Sunday, 12 June 2016

Southern Ocean sculpts Australian Coastline

The Southern Ocean is the southern most waters of the world’s Oceans with deep waters mainly at depths of 4,000 to 5,000 metres.  The Ocean is notorious for having some of the strongest winds and largest waves on the planet. It is also home to the largest current in the world ocean, the Antarctic Circumpolar Current.

Waves crash into the Southern coastline

Australia’s southern coast is at the northern end of the Southern Ocean and the coastline is subjected to high energy waves which constantly batter and shape the area into stunning formations. 

The battering waves create small fissures in the rock and over time cracks form or caves are formed  that extend inland. The land is eroded due to the contant wind, rain and waves and structures like the 12 Apostles, Bay of Islands, the Grotto and Loch Ard Gorge are separated from the mainland.

  1.  Wave crashes through a crackline in the coastline

The Grotto


Thursday, 24 March 2016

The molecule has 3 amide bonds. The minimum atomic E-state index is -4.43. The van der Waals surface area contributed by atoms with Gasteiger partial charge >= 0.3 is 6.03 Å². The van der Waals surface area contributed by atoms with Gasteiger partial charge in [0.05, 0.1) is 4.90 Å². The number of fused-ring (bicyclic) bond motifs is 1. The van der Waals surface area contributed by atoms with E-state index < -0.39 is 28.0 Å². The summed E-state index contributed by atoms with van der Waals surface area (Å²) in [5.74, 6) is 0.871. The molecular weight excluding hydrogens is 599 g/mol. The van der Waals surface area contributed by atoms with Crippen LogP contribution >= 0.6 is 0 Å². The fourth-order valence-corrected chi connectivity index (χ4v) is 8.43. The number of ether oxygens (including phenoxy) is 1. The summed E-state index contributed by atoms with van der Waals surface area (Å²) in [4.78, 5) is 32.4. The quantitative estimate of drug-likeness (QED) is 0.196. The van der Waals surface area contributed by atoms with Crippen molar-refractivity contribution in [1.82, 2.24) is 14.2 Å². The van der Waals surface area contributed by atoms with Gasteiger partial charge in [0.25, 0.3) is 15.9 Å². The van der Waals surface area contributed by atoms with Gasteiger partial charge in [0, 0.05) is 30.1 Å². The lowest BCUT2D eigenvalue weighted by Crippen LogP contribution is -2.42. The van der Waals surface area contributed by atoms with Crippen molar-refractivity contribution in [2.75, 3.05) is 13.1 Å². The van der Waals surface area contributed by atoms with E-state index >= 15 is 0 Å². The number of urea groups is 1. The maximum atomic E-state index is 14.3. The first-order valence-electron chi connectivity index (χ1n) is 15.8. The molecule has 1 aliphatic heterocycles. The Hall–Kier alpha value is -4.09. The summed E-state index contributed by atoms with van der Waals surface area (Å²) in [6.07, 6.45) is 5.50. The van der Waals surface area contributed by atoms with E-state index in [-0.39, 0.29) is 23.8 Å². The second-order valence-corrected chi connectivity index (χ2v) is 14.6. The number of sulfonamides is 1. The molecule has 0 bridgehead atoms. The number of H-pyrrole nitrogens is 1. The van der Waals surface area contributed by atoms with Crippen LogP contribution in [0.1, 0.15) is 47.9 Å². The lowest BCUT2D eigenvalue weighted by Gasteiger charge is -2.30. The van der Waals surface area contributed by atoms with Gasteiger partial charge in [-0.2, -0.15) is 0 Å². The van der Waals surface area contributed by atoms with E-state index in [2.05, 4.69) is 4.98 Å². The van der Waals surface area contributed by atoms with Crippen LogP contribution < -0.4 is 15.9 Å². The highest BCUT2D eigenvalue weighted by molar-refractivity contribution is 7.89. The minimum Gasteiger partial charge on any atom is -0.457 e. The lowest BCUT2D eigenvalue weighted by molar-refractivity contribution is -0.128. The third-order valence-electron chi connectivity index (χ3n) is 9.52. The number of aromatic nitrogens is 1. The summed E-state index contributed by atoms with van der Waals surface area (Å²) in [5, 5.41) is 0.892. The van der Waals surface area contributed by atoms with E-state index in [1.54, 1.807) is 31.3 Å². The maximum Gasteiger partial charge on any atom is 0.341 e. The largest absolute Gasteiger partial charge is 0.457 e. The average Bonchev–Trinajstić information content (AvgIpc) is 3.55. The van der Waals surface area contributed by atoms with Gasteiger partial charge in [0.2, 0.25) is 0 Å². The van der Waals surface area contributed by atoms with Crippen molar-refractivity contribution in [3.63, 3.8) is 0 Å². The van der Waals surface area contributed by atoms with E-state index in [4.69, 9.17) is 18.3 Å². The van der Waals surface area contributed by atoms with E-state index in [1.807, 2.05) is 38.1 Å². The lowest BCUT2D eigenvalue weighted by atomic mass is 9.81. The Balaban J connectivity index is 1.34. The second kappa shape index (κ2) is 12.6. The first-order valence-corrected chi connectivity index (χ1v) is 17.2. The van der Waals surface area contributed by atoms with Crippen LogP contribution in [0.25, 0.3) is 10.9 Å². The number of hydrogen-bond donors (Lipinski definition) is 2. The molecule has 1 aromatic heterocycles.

Conservation Park on Mornington Peninsula

Moonlit Sanctuary is a conservation park on the Mornington Peninsula and was established by Michael Johnson who was inspired by the British Naturalist Gerald Durrell.  Michael's concept was to develop a park where people could expierence the animals that roam Australia's bushland.

From humble beginnings the Park has now grown into a very popular tourist attraction on 25 acres with wetlands, bushland and more than 30 animal enclosures.

Tawny Frog Mouth

Wetlands early development

You can wander around the park and feed some of the animals and listen to a range of keeper talks. You can also book in for a range of animal experiences.

We take tours to visit the Park on the way to see Phillip Island Penguins and combining the two makes it an amazing day of wildlife experiences. We usually include a koala and dingo experience on our tours.

The koala experience is probably the most popular

The dingo experience is also great fun

The Park has a wide range of Australian animals including our favourite the Tasmanian Devil.

The Park has a cafe and is open daily from 10 a.m. to 5 p.m. You can also book a night tour, sponsor an animal or be a keeper for a day.